Children diagnosed with ASD are not the only party affected by its symptoms. Parents are commonly taken into consideration when it comes to evaluating the success of any therapy related to a child with ASD. Parent perception is a good indicator of the applied affects after a child has completed EAT or an equine assisted intervention. Parents are key in understanding the long-term benefits of successful EAT and how these benefits are appreciated when a patient with ASD is in “real world” circumstances. “Parents Perceptions of Psychosocial Outcomes of Equine-Assisted Interventions for Children with Autism Spectrum Disorder” followed families with children attending an EAI (Equine Assisted Intervention) for ASD. This research identifies four super-ordinate themes with which the parents describe positive developments; improved self-concept and emotional well-being, improved self-regulatory ability, social benefits for child, and unexpected outcomes. The article lists many more themes which are beneficial, however these four showed the most promise in regards to the efficacy of treating ASD with EAT (Xue-Ling Tan et la, 2017).
The first theme identified, a child’s improved self-concept and emotional well-being, was present in all patient cases studied. The positive impacts of EAT on the children was often described by parents as an increase in general happiness throughout the days which EAT was performed. Before EAT was started parents described their children’s reluctance to attempt extracurricular activities (whether they be medically indicated or for leisure) and hesitation to accept challenges. This reluctance made it difficult to involve their children in hobbies or sports. When interviewing parents after EAT, they frequently described their child’s new-found sense of empowerment, pride, and a greater openness to challenges. The parent’s believed EAT, although therapy, was ultimately an opportunity for an unintentional “hobby” which helped their children find a sense of place and responsibility (Xue-Ling Tan et la, 2017).
A child’s improved self-regulatory ability was noted as the second theme of improvement which parents realized after their children started the equine-assisted intervention. In the majority of reports by parents participating in the Centre’s program there was a noted increase in alertness, calmness, ability to take instruction, and a decrease in reactive behaviors. Parents believed that during riding therapy their children had enhanced neural integration. Parents stated this integration of motion and verbal commands contributed to the capacity to regulate internal processes making day-to-day tasks easier. The self-regulatory benefits go hand in hand with the social benefits that patients exhibited. Parents witnessed their children forming relationships with the horses, therapists, and assistants during private sessions. This bond between child and horse helped the child understand social cues and express emotions in a safe, non-judgmental environment. In addition, patients who attended EAT with groups of other patients would bond with horses and other children during the sessions especially when challenged in group activities. EAT is a premier tool for ASD therapy due to a horse’s perceived non-judgmental character and acknowledgment that helps provide an environment which communication is possible both verbally and physically (Xue-Ling Tan et la, 2017).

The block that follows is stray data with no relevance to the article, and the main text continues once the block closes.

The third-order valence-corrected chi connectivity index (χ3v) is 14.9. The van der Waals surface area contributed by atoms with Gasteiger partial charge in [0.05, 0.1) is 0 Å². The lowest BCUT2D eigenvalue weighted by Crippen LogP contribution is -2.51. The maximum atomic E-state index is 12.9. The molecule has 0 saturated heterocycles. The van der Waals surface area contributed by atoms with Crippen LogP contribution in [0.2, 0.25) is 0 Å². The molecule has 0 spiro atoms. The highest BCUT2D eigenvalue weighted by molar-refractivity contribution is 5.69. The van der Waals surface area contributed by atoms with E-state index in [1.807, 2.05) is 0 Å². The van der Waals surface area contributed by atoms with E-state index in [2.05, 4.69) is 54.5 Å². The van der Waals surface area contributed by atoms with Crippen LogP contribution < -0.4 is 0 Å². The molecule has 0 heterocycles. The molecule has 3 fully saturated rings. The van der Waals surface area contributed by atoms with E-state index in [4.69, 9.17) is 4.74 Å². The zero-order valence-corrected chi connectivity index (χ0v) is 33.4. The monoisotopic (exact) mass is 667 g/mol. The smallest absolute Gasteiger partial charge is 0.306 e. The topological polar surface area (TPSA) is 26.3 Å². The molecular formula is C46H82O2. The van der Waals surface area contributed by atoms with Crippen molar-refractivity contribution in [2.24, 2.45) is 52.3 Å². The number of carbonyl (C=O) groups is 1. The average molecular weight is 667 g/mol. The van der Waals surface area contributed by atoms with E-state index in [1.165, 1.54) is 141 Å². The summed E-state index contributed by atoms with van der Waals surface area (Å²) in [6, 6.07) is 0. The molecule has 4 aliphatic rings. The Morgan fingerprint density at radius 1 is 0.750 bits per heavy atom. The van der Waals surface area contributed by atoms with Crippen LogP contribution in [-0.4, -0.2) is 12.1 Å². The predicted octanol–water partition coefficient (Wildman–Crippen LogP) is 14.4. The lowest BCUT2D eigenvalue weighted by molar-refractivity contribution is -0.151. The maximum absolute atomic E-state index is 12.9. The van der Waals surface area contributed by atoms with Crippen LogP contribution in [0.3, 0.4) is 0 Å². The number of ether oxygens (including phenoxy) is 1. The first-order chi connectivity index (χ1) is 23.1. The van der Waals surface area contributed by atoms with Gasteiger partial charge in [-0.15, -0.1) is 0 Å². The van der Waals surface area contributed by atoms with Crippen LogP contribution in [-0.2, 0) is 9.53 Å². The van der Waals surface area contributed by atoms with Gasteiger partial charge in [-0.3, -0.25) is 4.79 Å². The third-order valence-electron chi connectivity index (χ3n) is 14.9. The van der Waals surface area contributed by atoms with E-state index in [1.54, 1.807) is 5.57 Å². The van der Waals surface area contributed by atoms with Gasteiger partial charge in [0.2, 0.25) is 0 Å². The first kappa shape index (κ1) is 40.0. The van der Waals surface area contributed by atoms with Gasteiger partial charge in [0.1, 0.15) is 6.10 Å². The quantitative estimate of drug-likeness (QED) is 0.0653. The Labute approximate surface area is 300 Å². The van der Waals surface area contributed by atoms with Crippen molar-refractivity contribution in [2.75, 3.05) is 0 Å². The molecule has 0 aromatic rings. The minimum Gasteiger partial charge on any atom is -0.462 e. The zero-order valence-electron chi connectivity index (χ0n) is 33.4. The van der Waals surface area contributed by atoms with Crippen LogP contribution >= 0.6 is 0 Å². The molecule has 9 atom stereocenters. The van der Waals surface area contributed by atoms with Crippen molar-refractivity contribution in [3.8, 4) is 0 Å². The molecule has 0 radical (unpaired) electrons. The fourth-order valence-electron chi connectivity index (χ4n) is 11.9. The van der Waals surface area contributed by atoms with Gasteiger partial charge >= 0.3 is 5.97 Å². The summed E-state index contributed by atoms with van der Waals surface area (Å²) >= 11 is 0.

There were further unexpected outcomes which were noted after the patients finished EAT. These unexpected outcomes are often characterized as trickle down effects. Parents would often see improved generalized skills learned in therapy positively effecting everyday life. This led to an overall improvement in quality of life for the entire family and not only the patient whom directly underwent EAT. Research of ASD has proven the importance of parental empowerment which EAT facilitates via parental pride, family bonding, and an improved parental sense of well-being. An accompanying unexpected outcome relates to the benefits of ecopsychology. During the parental interviews there were no questions asked relating to the environment. However, in all interviews the parents attributed the natural environment to the promotion of therapeutic psychological and affective experiences. This unintended outcome is directly related to the outdoor environment which EAT is performed (Xue-Ling Tan et la, 2017).
Although the bulk of research related to EAT has focused on the treatment of ASD there are many other issues EAT can help medically manage. Recently, new evidence is supporting the utilization of EAT for a vast range of medical ailments including Cerebral Palsy. According to the Center for Disease Control (CDC) Cerebral Palsy is the most common motor and movement disability in children. This disease affects an individual’s ability to move and maintain balance/posture. “Improvement in Muscle Symmetry in Children with Cerebral Palsy After Equine-Assisted Therapy (Hippotherapy)” is a study which has provided sufficient evidence EAT improved the symmetry in muscle activity of children. While half of the subjects were undergoing hippotherapy the other half were on a control experiment which used a covered 55-gallon barrel raised to the height of an average horse. The average percentage improvement of children who underwent hippotherapy was 64.6% while the control groups suffered a 12.8 average increase in asymmetry (Brenda et la, 2003).